Girls crowd it

Girls crowd it

Female-led crowdfunding campaigns are more successful in reaching finance targets than those led by males

Female-led crowdfunding campaigns are more successful in reaching finance targets than those led by males

Female-led crowdfunding campaigns have proven a third more successful in reaching their finance targets than those led by males across a wide range of sectors, geography and cultures, according to an analysis of over 450,000 seed initiatives across the globe conducted by PwC. Also, many female-led projects snag a higher pledge amount – on average, each individual backer contributes $87 to women and $83 to men.

And the findings pose a strong challenge to existing entrepreneurial and business norms by seriously questioning whether there are deep-rooted barriers that are preventing greater access to funding by female entrepreneurs, PwC says.

Unsurprisingly, most decision-makers in the venture capital industry are male – a mere 7% of partners of the top 100 venture firms globally are women. And of 2,300 venture and micro-venture firms, only 8% of partners are female.

“There is definitely bias, we see that all the time,” says Shinjini Kumar, consumer business manager, Citibank India. “It comes from a lack of women in the VC space who can bring behavioural understanding, but it also comes from the idea that women are too conservative to scale up or that they will leave the business – for a VC that is something that plays.”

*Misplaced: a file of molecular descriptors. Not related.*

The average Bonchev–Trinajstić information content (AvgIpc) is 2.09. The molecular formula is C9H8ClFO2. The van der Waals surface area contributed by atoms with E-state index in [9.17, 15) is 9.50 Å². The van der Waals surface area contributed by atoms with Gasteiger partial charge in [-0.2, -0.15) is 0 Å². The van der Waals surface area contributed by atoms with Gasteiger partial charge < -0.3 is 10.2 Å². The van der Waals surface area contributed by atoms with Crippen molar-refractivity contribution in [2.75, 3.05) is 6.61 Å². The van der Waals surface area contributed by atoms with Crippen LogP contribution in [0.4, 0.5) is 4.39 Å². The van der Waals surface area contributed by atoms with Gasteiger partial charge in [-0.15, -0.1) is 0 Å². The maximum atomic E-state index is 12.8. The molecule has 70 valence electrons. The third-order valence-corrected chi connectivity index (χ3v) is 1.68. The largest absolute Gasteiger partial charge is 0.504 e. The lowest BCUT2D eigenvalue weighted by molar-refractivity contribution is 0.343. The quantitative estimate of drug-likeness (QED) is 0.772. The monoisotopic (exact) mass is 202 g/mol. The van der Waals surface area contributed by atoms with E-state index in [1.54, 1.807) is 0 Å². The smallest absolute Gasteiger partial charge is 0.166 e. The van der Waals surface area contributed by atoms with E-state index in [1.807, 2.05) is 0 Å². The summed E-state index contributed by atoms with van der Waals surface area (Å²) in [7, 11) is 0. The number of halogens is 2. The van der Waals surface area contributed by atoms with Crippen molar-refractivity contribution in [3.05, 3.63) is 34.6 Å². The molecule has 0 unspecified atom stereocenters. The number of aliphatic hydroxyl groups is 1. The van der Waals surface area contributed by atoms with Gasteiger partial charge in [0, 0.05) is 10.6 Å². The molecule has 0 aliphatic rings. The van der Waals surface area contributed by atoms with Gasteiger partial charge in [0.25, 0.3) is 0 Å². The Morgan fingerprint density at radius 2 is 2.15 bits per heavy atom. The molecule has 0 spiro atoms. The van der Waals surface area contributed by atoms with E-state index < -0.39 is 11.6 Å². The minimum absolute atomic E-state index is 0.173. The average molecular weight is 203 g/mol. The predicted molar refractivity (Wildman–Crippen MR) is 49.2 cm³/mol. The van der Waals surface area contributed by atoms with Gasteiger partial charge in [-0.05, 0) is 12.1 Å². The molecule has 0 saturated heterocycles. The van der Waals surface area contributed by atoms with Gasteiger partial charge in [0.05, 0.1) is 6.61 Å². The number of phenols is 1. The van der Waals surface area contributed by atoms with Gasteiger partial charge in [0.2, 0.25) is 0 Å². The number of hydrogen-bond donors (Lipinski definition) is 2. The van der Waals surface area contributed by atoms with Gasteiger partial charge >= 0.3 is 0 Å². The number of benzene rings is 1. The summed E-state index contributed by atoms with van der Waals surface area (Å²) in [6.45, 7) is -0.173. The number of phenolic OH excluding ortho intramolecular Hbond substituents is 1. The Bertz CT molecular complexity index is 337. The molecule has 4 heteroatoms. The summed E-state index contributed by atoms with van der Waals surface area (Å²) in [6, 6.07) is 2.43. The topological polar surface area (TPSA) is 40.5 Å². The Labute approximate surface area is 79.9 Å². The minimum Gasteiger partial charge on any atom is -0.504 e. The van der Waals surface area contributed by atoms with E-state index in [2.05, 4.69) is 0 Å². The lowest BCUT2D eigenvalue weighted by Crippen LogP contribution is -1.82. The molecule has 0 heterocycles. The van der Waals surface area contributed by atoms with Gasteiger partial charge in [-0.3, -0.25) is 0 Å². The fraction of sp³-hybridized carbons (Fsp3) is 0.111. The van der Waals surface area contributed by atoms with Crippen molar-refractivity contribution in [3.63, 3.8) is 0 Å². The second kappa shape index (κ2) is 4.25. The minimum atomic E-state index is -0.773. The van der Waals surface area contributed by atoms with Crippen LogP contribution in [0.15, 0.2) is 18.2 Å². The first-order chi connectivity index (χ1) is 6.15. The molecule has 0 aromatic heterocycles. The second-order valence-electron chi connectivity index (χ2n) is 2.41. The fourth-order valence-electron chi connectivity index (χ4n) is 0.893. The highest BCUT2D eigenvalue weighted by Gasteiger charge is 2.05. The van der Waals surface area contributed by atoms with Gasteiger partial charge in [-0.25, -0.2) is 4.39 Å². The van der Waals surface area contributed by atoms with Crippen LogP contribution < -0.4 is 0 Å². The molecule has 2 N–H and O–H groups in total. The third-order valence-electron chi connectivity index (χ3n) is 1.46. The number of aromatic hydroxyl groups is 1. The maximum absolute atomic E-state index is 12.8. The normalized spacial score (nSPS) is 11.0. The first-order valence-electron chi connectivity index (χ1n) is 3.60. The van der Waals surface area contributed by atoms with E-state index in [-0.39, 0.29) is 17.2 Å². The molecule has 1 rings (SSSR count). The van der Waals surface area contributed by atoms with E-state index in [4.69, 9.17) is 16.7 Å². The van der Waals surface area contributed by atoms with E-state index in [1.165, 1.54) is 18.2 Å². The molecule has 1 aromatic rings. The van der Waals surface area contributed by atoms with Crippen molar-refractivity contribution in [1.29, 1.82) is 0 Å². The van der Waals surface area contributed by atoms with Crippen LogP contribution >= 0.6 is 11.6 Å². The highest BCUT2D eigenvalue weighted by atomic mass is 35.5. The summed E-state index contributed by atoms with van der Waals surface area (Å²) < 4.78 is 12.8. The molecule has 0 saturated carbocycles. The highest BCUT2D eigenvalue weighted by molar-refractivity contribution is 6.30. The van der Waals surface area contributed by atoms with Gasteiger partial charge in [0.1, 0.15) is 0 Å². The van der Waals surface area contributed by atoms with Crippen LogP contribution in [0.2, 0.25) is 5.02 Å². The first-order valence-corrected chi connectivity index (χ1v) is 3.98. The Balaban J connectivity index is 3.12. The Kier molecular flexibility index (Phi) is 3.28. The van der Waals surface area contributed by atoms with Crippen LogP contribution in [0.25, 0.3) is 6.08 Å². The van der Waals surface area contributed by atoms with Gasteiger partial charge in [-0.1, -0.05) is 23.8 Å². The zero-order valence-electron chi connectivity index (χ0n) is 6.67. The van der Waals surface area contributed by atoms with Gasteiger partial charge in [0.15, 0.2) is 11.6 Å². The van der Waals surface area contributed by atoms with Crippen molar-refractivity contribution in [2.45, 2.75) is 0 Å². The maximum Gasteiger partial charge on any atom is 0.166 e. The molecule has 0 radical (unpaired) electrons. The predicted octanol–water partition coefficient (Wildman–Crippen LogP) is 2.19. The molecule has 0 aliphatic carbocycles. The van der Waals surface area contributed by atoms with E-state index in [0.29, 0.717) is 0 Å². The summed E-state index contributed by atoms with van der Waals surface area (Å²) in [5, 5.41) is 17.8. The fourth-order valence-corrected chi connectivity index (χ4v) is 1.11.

However, despite their underrepresentation, women are still more successful at crowdfunding than men – and it comes down to storytelling.

“The ground rules are different for seed crowdfunding as compared with traditional marketing and selling, where you are telling the story and building a relationship rather than just appealing to a need. Women tend to be much more relationship-focused so this often comes more naturally than for men.” Says Kay Klug, co-founder, The Crowdfunding Center.

Female crowdfunders also tend to use more emotional and inclusive language in their videos and pitches.

“This language is more appealing both to female and to male backers and positively correlated with fundraising success,” says PwC. “The use of business language, a style more predominately favoured by male crowdfunders in their pitches, has been shown to be negatively correlated with money raised irrespective of what product or service is being pitched.”

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